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7.62X39mm round are loaded into 30 round magazine for an AK-47 at Good Guys Gun and Range on February 21, 2018 in Orem, Utah. (George Frey/Getty Images/AFP)
7.62X39mm round are loaded into 30 round magazine for an AK-47 at Good Guys Gun and Range on February 21, 2018 in Orem, Utah. (George Frey/Getty Images/AFP)
AnalysisIsraeli law does not recognize a right to bear arms

Comparing America to Israel on gun laws is dishonest – and revealing

US conservatives like to point out that both societies are well-armed, but the similarity ends there: Israelis trust their state, and don't fear each other

Haviv Rettig Gur is The Times of Israel's senior analyst.

Main image by George Frey / Getty images / AFP

On February 14, a 19-year-old former student at the Marjory Stoneman Douglas High School in Parkland, Florida, walked into the school and opened fire, killing 17 students and teachers and wounding 14 more before his shooting spree was done. It was one of the deadliest shootings of its kind in modern American history.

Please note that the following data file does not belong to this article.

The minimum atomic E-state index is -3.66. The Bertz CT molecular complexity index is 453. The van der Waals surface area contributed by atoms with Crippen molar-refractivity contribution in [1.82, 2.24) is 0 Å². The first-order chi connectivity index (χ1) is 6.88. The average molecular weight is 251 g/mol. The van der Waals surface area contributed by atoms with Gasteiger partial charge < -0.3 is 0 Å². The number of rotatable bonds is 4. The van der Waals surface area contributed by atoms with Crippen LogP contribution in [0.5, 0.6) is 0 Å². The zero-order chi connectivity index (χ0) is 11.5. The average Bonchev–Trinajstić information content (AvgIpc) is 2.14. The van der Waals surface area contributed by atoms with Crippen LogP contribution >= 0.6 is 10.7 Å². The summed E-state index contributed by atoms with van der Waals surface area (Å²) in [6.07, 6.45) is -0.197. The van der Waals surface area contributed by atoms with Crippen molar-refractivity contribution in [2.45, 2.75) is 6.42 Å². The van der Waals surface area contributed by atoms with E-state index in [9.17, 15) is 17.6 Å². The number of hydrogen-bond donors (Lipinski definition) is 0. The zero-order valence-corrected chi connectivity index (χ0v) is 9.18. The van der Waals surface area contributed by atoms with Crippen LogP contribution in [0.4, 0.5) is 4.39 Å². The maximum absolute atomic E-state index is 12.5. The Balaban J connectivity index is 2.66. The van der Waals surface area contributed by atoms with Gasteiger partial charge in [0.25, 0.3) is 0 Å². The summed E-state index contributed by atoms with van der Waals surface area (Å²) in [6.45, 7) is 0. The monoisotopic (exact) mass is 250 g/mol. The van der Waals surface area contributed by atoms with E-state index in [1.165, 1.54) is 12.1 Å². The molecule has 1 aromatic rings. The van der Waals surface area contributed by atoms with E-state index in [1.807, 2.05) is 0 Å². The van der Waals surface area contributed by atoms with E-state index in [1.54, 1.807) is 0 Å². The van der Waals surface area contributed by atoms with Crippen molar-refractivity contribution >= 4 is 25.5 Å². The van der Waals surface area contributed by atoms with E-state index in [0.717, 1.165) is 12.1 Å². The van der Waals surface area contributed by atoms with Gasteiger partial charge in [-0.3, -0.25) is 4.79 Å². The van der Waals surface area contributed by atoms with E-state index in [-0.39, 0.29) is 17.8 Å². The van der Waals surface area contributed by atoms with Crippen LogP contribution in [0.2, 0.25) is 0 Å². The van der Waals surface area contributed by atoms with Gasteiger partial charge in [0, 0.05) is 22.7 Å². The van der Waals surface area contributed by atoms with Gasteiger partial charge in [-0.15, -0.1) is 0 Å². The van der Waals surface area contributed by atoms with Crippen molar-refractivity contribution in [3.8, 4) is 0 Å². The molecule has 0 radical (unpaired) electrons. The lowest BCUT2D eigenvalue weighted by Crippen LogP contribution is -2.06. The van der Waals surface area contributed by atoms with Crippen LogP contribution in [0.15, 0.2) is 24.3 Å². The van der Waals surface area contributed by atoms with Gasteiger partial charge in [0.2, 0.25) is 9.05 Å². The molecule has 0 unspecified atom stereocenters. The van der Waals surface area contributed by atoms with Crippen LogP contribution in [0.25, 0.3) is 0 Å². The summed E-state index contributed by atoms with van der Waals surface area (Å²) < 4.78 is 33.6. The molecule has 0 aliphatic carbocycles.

The next morning, former Arkansas governor Mike Huckabee, on a visit to Israel, tweeted, “Just waking up in Israel to news of heartbreaking school shooting in FL; Reminded that Israel pretty much eliminated it by placing highly trained people strategically to spot the one common thread–not the weapon, but a person with intent. #PrayForParkland”

The tweet was “liked” over 28,000 times and retweeted more than 10,000 times. It played into a recurring refrain on the American pro-gun right that sees in Israel an example of the American conservative’s ideal of a well-trained, heavily armed citizenry.

There’s just one problem: It isn’t true.